Helps readers apply psychological insights to their own lives.
The eleventh edition of Psychology for Living: Adjustment, Growth, and Behavior Today is designed for students interested in applying psychological insights and principles to their own lives. The text helps readers achieve a better understanding of themselves and others.
The scope of Psychology for Living draws material from the major perspectives of psychology, including the psychodynamic, ecological, cognitive-behavioral, and humanistic viewpoints. The goal of the text is based firmly on increasing readers’ understanding as well as their knowledge about adjustment, in order that they may continue learning and growing on their own.
This text is available in a variety of formats – digital and print. Check your favorite digital provider for your etext, including Coursesmart, Kindle, Nook, and more.
Upon completing this book, readers will be able to:
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Karen Duffy is a Distinguished Service Professor—emerita, at the State University of New York College at Geneseo. She received her Ph.D. in social and personality psychology from Michigan State University. Dr. Duffy served as a family mediator for the New York Unified Court System. She has also served on the executive committee and as the chief instructor for the training insti-tute for the New York State Employee Assistance Program (EAP), as well as on the board of di-rectors for a shelter for domestic violence and on an educational committee for a family planning agency. She has consulted to a variety of work settings on stress management, EAPs, and other work issues. She is a member of the American Psychological Society. Dr. Duffy has written sev-eral other books, including Community Mediation: A Handbook for Practitioners and Research-ers and Community Psychology. She also edits several hard-copy and web-based annual editions for another publisher, on topics including psychology of personality, social psychology, intro-ductory psychology, and adjustment. She has held two Fulbright Fellowships to St. Petersburg State University, St. Petersburg, Russia. While in Russia, she worked with AIDS International, several children’s shelters, and other community agencies. More recently, she completed a hu-manitarian aid trip to Mongolia.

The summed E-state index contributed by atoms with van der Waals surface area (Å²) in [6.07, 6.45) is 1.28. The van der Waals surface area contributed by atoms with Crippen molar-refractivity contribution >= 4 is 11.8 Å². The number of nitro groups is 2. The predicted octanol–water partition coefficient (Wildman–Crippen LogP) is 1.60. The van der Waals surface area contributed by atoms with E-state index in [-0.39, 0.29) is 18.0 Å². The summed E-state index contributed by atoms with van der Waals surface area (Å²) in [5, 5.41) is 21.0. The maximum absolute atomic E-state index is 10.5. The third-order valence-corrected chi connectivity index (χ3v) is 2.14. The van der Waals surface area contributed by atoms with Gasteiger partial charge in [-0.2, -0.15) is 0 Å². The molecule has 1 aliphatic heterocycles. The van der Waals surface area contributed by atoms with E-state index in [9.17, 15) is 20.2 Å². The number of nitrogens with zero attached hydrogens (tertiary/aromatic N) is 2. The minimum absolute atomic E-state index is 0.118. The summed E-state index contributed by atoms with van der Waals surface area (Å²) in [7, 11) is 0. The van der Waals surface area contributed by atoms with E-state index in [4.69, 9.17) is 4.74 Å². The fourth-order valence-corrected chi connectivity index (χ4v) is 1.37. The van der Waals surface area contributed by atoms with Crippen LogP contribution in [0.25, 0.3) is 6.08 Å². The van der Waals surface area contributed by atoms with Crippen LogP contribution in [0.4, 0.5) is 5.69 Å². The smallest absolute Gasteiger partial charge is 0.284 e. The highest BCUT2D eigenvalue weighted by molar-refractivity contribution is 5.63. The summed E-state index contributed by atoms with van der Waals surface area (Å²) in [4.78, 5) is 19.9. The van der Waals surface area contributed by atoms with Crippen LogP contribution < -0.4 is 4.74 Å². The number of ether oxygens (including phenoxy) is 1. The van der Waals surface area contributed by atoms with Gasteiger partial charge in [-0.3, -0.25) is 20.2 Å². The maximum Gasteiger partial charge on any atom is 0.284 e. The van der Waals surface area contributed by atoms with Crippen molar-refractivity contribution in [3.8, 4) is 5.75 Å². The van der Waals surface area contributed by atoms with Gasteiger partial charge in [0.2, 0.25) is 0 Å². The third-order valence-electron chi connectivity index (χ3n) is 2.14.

Steven J. Kirsh is a Professor of Psychology at The State University of New York at Geneseo. Dr. Kirsh’s primary areas of research focus on the influence of violent media on emo-tion recognition and social information processing. He has published Children, Adolescents, and Media Violence: A Critical Look at the Research (2006) and Media and Youth: A Developmental Perspective (2010) as well as numerous scientific articles and book chapters.
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